How the Bible is actually used by Anglicans across the Communion lies at the heart of current disagreements. Archbishop Rowan WIlliams set up the 'Bible in the Life of the Church' project as one response, in which the Revd Dr Charles Sherlock was the Australian co-ordinator (2009-2011). His participation in the project also afforded Dr Sherlock the opportunity to bring together four decades of reflection on using the scriptures in his 2012 Moorhouse Lectures (revised and published as Words and the Word).
In this address, grounded in, but moving on from, his earlier work, Dr Sherlock explores three metaphors which can assist in approaching how God's people use the scriptures today: food, cathedral and detective. The lecture concludes with a case study of 'blood', an image of perennial significance in Christian thought, liturgy and life.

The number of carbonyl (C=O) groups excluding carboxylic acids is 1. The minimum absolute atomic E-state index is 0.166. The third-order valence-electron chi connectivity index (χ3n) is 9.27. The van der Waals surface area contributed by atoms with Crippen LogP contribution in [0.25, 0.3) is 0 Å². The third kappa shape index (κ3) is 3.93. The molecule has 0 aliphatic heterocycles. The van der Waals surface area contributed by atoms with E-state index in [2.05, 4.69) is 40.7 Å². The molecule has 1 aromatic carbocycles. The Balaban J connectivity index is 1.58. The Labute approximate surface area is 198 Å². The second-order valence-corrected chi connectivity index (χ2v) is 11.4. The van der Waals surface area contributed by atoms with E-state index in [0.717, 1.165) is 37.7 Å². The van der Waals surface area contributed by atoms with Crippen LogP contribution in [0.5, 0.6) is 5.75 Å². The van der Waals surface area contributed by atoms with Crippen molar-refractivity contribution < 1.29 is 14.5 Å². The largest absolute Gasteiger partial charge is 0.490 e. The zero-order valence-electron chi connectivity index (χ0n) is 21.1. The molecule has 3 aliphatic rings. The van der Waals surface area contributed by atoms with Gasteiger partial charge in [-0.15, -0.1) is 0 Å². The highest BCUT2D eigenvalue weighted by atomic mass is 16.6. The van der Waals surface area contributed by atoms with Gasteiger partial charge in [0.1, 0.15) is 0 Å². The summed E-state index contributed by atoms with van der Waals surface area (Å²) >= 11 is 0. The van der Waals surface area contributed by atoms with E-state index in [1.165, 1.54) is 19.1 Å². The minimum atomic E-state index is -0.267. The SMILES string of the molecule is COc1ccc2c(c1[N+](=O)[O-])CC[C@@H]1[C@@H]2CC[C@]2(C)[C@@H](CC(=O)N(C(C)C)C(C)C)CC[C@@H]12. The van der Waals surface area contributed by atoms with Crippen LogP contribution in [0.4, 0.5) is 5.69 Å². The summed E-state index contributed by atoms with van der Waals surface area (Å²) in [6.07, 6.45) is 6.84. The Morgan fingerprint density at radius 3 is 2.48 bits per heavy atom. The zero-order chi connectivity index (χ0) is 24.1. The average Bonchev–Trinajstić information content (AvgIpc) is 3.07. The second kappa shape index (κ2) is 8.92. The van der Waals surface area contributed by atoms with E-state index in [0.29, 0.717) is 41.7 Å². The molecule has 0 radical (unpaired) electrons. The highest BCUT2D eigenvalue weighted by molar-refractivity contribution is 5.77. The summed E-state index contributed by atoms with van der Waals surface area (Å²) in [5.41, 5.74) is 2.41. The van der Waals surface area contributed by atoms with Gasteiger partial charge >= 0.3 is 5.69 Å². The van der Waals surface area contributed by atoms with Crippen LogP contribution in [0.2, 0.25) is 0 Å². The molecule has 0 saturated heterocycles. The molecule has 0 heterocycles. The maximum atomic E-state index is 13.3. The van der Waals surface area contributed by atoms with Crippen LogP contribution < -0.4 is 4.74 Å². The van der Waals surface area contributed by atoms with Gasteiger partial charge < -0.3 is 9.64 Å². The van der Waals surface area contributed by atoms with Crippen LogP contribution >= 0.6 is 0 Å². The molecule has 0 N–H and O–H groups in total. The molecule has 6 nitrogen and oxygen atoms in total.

||Thursday 22 October, 2015
||7.30 – 9.30 pm
||St Peter's Hall, Eastern Hill
||$15 (concession: $12)
The Rev'd Dr Charles Sherlock|
Charles Sherlock has taught theology and liturgy for over four decades, principally at Ridley College, Melbourne, and in the United Faculty of Theology. He was a member of the Liturgy Commission which drafted A Prayer Book for Australia, has been a member of ARCIC (Anglican-Roman Catholic International Commission) since 1991, and is an Honorary Research Fellow of the University of Divinity. A widely published author, Charles has written several books and many articles, and lives in Trentham near Bendigo in active retirement with his spouse and co-theologian, the Rev'd Dr Peta Sherlock.
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